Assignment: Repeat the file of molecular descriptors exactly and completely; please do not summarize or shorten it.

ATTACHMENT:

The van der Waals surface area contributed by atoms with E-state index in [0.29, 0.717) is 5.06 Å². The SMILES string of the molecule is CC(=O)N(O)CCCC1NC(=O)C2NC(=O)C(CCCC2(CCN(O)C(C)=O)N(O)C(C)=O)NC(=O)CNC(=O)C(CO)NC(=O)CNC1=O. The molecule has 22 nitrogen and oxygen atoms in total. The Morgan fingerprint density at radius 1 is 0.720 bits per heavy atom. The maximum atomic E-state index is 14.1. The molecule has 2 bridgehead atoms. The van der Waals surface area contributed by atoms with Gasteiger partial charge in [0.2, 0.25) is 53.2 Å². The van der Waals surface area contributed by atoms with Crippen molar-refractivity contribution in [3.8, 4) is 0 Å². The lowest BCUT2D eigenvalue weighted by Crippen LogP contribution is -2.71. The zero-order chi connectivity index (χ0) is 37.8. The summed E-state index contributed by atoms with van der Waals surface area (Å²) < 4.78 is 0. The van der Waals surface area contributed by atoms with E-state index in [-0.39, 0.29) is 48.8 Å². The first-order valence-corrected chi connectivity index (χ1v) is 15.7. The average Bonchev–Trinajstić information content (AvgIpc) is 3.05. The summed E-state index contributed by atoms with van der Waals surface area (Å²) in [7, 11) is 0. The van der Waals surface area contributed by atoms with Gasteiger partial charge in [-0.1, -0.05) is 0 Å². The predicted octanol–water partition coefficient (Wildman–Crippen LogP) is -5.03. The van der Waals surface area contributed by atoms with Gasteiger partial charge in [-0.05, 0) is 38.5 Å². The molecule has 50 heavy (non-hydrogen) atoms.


The van der Waals surface area contributed by atoms with E-state index in [0.29, 0.717) is 5.06 Å². The SMILES string of the molecule is CC(=O)N(O)CCCC1NC(=O)C2NC(=O)C(CCCC2(CCN(O)C(C)=O)N(O)C(C)=O)NC(=O)CNC(=O)C(CO)NC(=O)CNC1=O. The molecule has 22 nitrogen and oxygen atoms in total. The Morgan fingerprint density at radius 1 is 0.720 bits per heavy atom. The maximum atomic E-state index is 14.1. The molecule has 2 bridgehead atoms. The van der Waals surface area contributed by atoms with Gasteiger partial charge in [0.2, 0.25) is 53.2 Å². The van der Waals surface area contributed by atoms with Crippen molar-refractivity contribution in [3.8, 4) is 0 Å². The lowest BCUT2D eigenvalue weighted by Crippen LogP contribution is -2.71. The zero-order chi connectivity index (χ0) is 37.8. The summed E-state index contributed by atoms with van der Waals surface area (Å²) < 4.78 is 0. The van der Waals surface area contributed by atoms with E-state index in [-0.39, 0.29) is 48.8 Å². The first-order valence-corrected chi connectivity index (χ1v) is 15.7. The average Bonchev–Trinajstić information content (AvgIpc) is 3.05. The summed E-state index contributed by atoms with van der Waals surface area (Å²) in [7, 11) is 0. The van der Waals surface area contributed by atoms with Gasteiger partial charge in [-0.1, -0.05) is 0 Å². The predicted octanol–water partition coefficient (Wildman–Crippen LogP) is -5.03. The van der Waals surface area contributed by atoms with Gasteiger partial charge in [-0.05, 0) is 38.5 Å². The molecule has 50 heavy (non-hydrogen) atoms.